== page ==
Coming into this season it was understood that there might be some growing pains due to the fact that the Massachusetts hockey team was going to have to rely on their underclassmen so much and so soon. The team lost a good chunk of its goal scoring with the graduation of last year’s seniors and it was known that the incoming freshmen would need to contribute right away while the sophomore class would have to build on their impressive freshman campaigns last year. Not to mention, Frank Vatrano, technically a sophomore but really a freshman, would need to be the star that it was rumored he would be.
The good news is most, if not all of that came to fruition. Our six sophomores, led by Vatrano, Ray Piggozi, and Steven Iacobellis have accounted for 21 of UMass’ 86 goals. The freshman class meanwhile have scored 17 goals so far with Dennis Kravchenko’s six making up the biggest chunk. All in all the team’s 16 underclassmen have scored 38 goals total, or exactly 2.00 per game. That’s a pretty good rate. Especially considering last year the team as a whole only scored 2.24 goals per game for the entire season.
That got me wondering, how does the 2.00 goals per game from underclassmen stack up against the rest of the country. And how are those other teams that have had to rely on their more inexperienced players faring? Are they also suffering through tough seasons with wins coming sparsely? Well, I crunched the numbers and the results will likely surprise you. Because they surprised me. The 2.00 goals per game puts UMass tied for 6th nationally in terms of goal production from their sophomores and freshmen. Here are the top ten teams in the country in terms of underclassmen scoring, with the number of freshman and sophomores on their roster, their records so far, and their Pairwise ranking.
|2014-15 Top 10 Teams – Underclassmen Goals Per Game|
|Record||PWR Rank||Ttl Fr & Soph||# of Fr||# of So||Goals/GP|
As you can see, UMass is in some pretty good company. And I’m not sure if that’s a good or bad thing. First off, you can see that there are a lot of other teams who equal or surpass UMass’ 16 underclassmen on the roster. In fact, Nebraska-Omaha, Lowell, and Vermont all have 18 or more. Even the 10 freshman on the UMass roster is surpassed by UNO, Bowling Green, and Lowell, which has an astounding 14 freshman on the roster. Boston College has three less underclassmen on their roster, but is still getting the same goal production from their freshman and sophomores as UMass at 2 goals per game. All in all you can see these teams with the most underclassmen are getting anywhere from 1.79 to 2.50 goals per game from their young players, with UMass right in the middle.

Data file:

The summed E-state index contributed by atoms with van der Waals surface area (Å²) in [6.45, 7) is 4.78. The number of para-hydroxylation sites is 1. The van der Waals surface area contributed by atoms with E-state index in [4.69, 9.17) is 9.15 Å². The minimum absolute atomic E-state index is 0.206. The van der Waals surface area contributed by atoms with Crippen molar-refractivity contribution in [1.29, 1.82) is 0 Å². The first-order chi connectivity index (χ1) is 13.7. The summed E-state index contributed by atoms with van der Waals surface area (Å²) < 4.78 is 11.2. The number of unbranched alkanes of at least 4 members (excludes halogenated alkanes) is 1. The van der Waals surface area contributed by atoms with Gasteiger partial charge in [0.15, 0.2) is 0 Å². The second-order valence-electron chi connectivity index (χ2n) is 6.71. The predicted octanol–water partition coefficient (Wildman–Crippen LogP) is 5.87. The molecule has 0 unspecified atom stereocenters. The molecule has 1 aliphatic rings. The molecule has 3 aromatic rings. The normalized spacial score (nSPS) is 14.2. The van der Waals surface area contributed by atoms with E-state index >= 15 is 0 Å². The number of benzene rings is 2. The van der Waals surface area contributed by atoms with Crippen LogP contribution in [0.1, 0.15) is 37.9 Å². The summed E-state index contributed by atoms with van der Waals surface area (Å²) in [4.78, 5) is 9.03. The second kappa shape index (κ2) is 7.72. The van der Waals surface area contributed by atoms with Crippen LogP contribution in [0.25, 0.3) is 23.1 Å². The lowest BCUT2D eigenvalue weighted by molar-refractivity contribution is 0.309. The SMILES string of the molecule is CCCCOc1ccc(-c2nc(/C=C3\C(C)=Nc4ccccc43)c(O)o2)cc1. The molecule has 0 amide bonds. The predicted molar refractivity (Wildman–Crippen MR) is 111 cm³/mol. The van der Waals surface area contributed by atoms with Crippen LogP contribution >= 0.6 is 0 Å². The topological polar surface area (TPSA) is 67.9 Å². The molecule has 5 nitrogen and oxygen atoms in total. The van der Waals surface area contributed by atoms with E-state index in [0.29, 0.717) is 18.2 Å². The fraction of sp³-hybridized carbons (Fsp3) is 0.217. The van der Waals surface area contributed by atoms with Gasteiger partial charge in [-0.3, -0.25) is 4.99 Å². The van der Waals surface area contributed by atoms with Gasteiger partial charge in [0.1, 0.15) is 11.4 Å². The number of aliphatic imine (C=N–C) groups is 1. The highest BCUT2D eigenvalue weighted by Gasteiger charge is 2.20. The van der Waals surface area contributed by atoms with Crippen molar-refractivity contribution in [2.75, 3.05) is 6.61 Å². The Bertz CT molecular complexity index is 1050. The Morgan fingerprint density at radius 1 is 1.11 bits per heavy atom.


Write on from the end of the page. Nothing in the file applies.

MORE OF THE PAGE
Obviously what separates UMass from these other teams is the fact that the others all have at least 10 wins on the season while the Minutemen have half that. If the season ended today, five of these teams would be in the NCAA tournament, including Harvard who would be the #1 overall seed. BC would be a bubble team on the outside looking in. Michigan is still within striking distance of an at-large bid while Union is having a rough time in the season following their championship, but is still 3 games over .500. Unlike UMass, all of these teams have figured out a way to deal with a good chunk of their roster being young, getting a significant share of their scoring from those young players, and still be successful. These teams have figured out how to win while being inexperienced.
While thinking on UMass’ situation with a roster heavily skewed towards the freshmen and sophomores in addition to wanting to look at other programs nationally, I also thought of past Minuteman teams that faced the same challenge. Of course the whole reason why UMass has so many underclassmen in the first place is because they just graduated a sizable senior class last year. So what happened when that class first came onto campus?